Seth Green, Off the Silver Screen

Seth Green, Off the Silver Screen January 17, 2023

Nickelodeon Studios in Burbank, California
Source: Wikimedia

Very few of you, I assume, have heard of Tucker (2000-2001). No, I don’t mean the contemporary talk show hosted by the probable CIA asset, nor do I mean the side character from beloved children’s cartoon Danny Phantom (2004-2007). Let me introduce you to it much like I was. It’s the only way to experience this star child of Y2K overreach.

Tucker was a children’s sitcom on Nickelodeon. In it, Seth Green plays himself as a 26-year-old actor. He, however, separates the character from the man in one not so extraneous way: he is dating a 14-year-old named McKenna (Alison Lohman). This arrangement is not negatively remarked upon. No one sees Seth as a creep. In fact, he’s cool; it is cool that a famous actor who is seemingly good at everything, has decided to date a fan. He’s a dream and we’re all just living in his slickly gelled noggin.

On the face of it in our post-Epstein world, this seems insane, of course. It’s astonishing just how long it took adults to take the epidemic of abuse seriously—some still do not. The unfortunate effects of the Satanic Panic (see this book for a reevaluation of the initial events and how that may have provoked the wrong reaction in the public) and organizations like the False Memory Foundation delayed whatever progress might have been made in the early part of the new millennium. A show like this—and from Nickelodeon no less—who could be surprised? When I looked at the series’ Wikipedia entry and the cast didn’t list Green, despite his coming up in the summary, I smelled something bad cooking.

Here’s the weird thing: it’s a good show. And it’s not quite what it sounds like. Still inappropriate in its way. But not the pure darkness I had expected. In fact, catching a few episodes brought me back to a different time, not one when we didn’t take abuse seriously, but one when children’s TV was made to please both kids and parents.

What the summary above leaves out is that Seth Green is not the main character; he’s something like the lovable antagonist. Instead, we follow Tucker, a 14-year-old boy whose parents are recently divorced, leading he and his mother (Noelle Beck) to move in with his aunt (Katey Sagal), her husband (Casey Sander), and their son, Leon (Nathan Lawrence). Bummed at first, our young male protagonist about loses his mind when he first sees his new neighbor, McKenna. He’s in love; she’s his best chance at feeling at home. The problem—here he comes—is her relationship with superstar actor Seth Green.

The introduction of Green’s character in episode two is where the show finds its footing. You see, something is a little off about the show, but it’s hard to place. The setting and plot are typical; the background guitar riffs and skateboarding protagonist who’s got an independent streak but isn’t bad at heart—heard it; seen it. But little things upset this tried-and-true balance: Tucker wakes up next to a naked Leon, who has scooted up into his bunk because “he was cold.” Our protagonist goes to school in a t-shirt emblazoned with a rabbit smoking a cigarette, which his aunt mistakes for “a bunny sucking poop through a straw.” We see Tucker’s uncle reading a magazine called Manly Gardening [presaging, perhaps Danger 5’s (2012-2015), Sensible Chuckle, which is, funnily enough, perused by a character named “Tucker”].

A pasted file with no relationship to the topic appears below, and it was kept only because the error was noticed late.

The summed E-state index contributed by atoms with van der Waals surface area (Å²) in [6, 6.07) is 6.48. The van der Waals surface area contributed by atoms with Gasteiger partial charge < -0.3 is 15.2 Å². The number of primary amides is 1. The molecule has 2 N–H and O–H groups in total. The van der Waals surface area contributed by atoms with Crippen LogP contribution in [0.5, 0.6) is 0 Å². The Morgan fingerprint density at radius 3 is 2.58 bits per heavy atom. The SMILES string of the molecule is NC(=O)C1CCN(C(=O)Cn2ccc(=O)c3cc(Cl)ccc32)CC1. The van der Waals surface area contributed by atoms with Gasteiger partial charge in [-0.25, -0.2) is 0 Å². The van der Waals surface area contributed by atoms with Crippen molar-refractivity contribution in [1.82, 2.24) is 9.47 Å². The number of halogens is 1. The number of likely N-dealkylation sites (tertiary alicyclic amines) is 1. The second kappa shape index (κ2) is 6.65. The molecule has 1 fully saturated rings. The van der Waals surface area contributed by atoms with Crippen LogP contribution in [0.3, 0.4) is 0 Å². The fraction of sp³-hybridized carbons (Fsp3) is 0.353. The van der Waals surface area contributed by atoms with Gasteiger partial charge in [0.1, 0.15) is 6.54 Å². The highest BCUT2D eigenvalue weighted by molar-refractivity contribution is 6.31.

The adult boyfriend lets you know that this is an absurd world with absurd rules. Until he actually steps on screen late in the second episode, you’re primed to believe it’s not even going to be him. Tucker sneaks into McKenna’s room, hoping to give her a flower as a token of his affection. Instead, he finds Green, whomjudiciously states that there won’t be any physical contact between him and McKenna until she’s 18 (he won’t even kiss her—much to her chagrin). Shorn of any body hair below his head, the movie star responds to Tucker’s confusion about the age difference by saying that he has discussed it many times with McKenna’s mom. She thinks he’s silly, that age is just a number—the NAMBLA routine. But Seth Green is no man-boy love enthusiast; he asserts the difficulty of the situation, despite the mother’s indifference, arguing for a joint wedding-birthday on McKenna’s 18th birthday. The effect of this news is, of course, to make Tucker feel horrible; he squirms on camera as Green comes off as the nicest guy on earth. He even offers to take Tucker backstage to meet his favorite band. Completing this comedic dressing down, Tucker slinks out McKenna’s bedroom window onto a step ladder as Seth Green offers more and more, even reminding Tucker that he’ll let McKenna know he dropped by with a nice gift. There is no hint of malice or sarcasm. Seth Green is, in this world, just that nice.